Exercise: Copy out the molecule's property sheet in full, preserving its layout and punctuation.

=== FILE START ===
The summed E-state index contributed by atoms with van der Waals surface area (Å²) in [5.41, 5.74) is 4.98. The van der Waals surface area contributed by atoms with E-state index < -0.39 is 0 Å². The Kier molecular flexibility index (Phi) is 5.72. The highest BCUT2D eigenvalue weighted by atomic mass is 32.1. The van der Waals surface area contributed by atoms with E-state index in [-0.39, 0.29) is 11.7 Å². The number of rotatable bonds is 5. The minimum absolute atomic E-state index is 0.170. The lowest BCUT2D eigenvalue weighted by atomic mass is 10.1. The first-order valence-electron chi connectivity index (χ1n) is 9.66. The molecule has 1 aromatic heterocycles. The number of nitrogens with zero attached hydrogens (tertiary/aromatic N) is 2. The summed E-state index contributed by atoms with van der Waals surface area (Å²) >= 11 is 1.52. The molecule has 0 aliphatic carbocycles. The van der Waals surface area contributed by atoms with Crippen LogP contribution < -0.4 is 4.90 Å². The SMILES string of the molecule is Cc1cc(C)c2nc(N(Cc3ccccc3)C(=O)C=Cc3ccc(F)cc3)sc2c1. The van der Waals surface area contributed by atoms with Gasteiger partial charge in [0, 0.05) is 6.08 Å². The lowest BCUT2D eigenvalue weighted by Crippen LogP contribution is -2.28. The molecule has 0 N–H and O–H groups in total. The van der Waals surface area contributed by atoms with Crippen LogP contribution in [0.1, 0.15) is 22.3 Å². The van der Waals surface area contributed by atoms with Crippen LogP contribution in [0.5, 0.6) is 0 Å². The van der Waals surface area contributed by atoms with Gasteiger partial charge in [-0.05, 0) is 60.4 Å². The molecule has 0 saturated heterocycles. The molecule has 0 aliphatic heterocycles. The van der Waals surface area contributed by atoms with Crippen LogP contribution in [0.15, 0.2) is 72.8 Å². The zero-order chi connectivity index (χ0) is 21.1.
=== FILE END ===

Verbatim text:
The summed E-state index contributed by atoms with van der Waals surface area (Å²) in [5.41, 5.74) is 4.98. The van der Waals surface area contributed by atoms with E-state index < -0.39 is 0 Å². The Kier molecular flexibility index (Phi) is 5.72. The highest BCUT2D eigenvalue weighted by atomic mass is 32.1. The van der Waals surface area contributed by atoms with E-state index in [-0.39, 0.29) is 11.7 Å². The number of rotatable bonds is 5. The minimum absolute atomic E-state index is 0.170. The lowest BCUT2D eigenvalue weighted by atomic mass is 10.1. The first-order valence-electron chi connectivity index (χ1n) is 9.66. The molecule has 1 aromatic heterocycles. The number of nitrogens with zero attached hydrogens (tertiary/aromatic N) is 2. The summed E-state index contributed by atoms with van der Waals surface area (Å²) >= 11 is 1.52. The molecule has 0 aliphatic carbocycles. The van der Waals surface area contributed by atoms with Crippen LogP contribution < -0.4 is 4.90 Å². The SMILES string of the molecule is Cc1cc(C)c2nc(N(Cc3ccccc3)C(=O)C=Cc3ccc(F)cc3)sc2c1. The van der Waals surface area contributed by atoms with Gasteiger partial charge in [0, 0.05) is 6.08 Å². The lowest BCUT2D eigenvalue weighted by Crippen LogP contribution is -2.28. The molecule has 0 N–H and O–H groups in total. The van der Waals surface area contributed by atoms with Crippen LogP contribution in [0.1, 0.15) is 22.3 Å². The van der Waals surface area contributed by atoms with Crippen LogP contribution in [0.5, 0.6) is 0 Å². The van der Waals surface area contributed by atoms with Gasteiger partial charge in [-0.05, 0) is 60.4 Å². The molecule has 0 saturated heterocycles. The molecule has 0 aliphatic heterocycles. The van der Waals surface area contributed by atoms with Crippen LogP contribution in [0.15, 0.2) is 72.8 Å². The zero-order chi connectivity index (χ0) is 21.1.